Music and Vision homepage


<<  -- 2 --  Bill Newman    CELEBRATORY PARADE


Menotti sees his own personality make-up as a fusion of both, but more acutely he realises how to examine and exploit other key characters in relation to the tightly constructed, fast-moving plot, played over three acts. His skill as a communicator also derives from other past experiences, such as neighbours standing and sitting chanting the litany, the feast day celebrations with their holiday and street parade, the Italian toasts (still prevalent in Tuscany) at weddings, and the deafening sound of the New York subway.

Gian Carlo Menotti

With up to 24 performers, sometimes more on the stage (Act 2, scene 1; Acts 2 and 3), the balance of a large orchestra, chorus and various soloists has to be exact, meaningful and capable of every subtle change of mood and focus or sudden dramatic effect. And this is where Menotti, master dramatist, superb orchestrator and rich harmoniser of large choruses, matches forces in the pit with those taking part rear stage to balance perfectly with the main cast centre stage.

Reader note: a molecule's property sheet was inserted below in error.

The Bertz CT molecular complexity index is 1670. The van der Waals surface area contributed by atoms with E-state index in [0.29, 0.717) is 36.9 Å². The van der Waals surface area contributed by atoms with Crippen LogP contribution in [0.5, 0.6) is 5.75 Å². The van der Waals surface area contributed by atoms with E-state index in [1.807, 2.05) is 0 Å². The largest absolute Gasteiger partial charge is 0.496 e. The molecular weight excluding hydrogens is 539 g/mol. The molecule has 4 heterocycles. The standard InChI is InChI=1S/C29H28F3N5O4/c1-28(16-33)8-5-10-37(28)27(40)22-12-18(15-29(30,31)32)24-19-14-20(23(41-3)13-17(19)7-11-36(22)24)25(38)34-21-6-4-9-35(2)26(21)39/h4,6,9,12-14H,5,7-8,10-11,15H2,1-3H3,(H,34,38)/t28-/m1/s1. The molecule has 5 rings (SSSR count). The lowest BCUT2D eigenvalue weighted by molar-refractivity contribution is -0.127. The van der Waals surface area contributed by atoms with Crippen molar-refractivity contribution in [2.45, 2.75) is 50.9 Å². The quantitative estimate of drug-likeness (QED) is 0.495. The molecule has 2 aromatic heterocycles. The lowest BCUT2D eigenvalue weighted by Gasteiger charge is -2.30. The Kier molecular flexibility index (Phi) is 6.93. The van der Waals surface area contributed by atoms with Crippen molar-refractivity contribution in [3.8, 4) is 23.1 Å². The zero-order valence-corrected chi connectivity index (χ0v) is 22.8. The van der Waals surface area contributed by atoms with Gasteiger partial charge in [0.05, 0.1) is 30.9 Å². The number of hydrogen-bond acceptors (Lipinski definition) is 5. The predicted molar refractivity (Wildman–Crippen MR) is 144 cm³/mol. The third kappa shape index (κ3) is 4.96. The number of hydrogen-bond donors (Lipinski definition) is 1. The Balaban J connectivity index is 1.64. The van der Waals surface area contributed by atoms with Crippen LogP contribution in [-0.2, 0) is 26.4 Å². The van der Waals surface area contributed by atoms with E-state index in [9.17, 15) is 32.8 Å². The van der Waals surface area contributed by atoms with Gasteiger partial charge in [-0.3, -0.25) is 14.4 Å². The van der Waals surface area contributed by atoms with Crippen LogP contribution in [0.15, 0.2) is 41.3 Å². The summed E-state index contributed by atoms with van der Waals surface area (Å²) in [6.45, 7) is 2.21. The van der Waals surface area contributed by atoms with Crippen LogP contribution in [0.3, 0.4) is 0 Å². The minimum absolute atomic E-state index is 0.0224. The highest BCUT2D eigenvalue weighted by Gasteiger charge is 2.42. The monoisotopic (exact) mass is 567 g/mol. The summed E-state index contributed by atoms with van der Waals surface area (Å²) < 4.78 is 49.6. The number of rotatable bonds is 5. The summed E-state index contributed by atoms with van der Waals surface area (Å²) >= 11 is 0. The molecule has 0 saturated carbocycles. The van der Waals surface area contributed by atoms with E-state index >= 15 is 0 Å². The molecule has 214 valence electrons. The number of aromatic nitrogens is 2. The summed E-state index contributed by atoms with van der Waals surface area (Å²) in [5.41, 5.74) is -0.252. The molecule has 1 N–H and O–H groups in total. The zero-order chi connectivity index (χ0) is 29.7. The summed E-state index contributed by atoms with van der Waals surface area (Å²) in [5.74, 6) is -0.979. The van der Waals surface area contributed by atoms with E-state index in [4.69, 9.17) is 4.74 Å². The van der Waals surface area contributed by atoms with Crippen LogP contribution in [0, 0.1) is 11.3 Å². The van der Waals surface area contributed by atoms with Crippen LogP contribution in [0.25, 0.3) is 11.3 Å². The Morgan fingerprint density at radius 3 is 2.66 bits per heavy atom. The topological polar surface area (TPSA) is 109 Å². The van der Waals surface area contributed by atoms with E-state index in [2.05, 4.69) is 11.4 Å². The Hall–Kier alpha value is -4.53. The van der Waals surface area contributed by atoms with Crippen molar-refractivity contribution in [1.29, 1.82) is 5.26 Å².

La Santa di Bleecker Street (The Saint of Bleecker Street) poster for Spoleto 2001

He offers hardly any concessions during tuttis, everyone has to sound spot on starting with the huge orchestra and their series of leit-motif themes closely associating character and plot sequence. Then comes the different instrumental solos and combinations, the strands of colour and rhythmic inflections which embrace poetic and dramatic styles that stem back to the peaks of post-romantic opera glories, whether of Italian, French, German or Russian origin.

Throughout, whatever is being sung on stage comes directly from some plaintive solo strain of melody or massive upsurges of strings, winds, brass and percussion at chosen dramatic peaks. Menotti knows precisely where to place them, his audience never has to wait expectantly for some new change or development, their attention governed by the pace of the action and the emotional uplift dictated by the performers.

Continue >>

Copyright © 20 November 2001 Bill Newman, Edgware, UK






 << Music & Vision home           The name of the game >>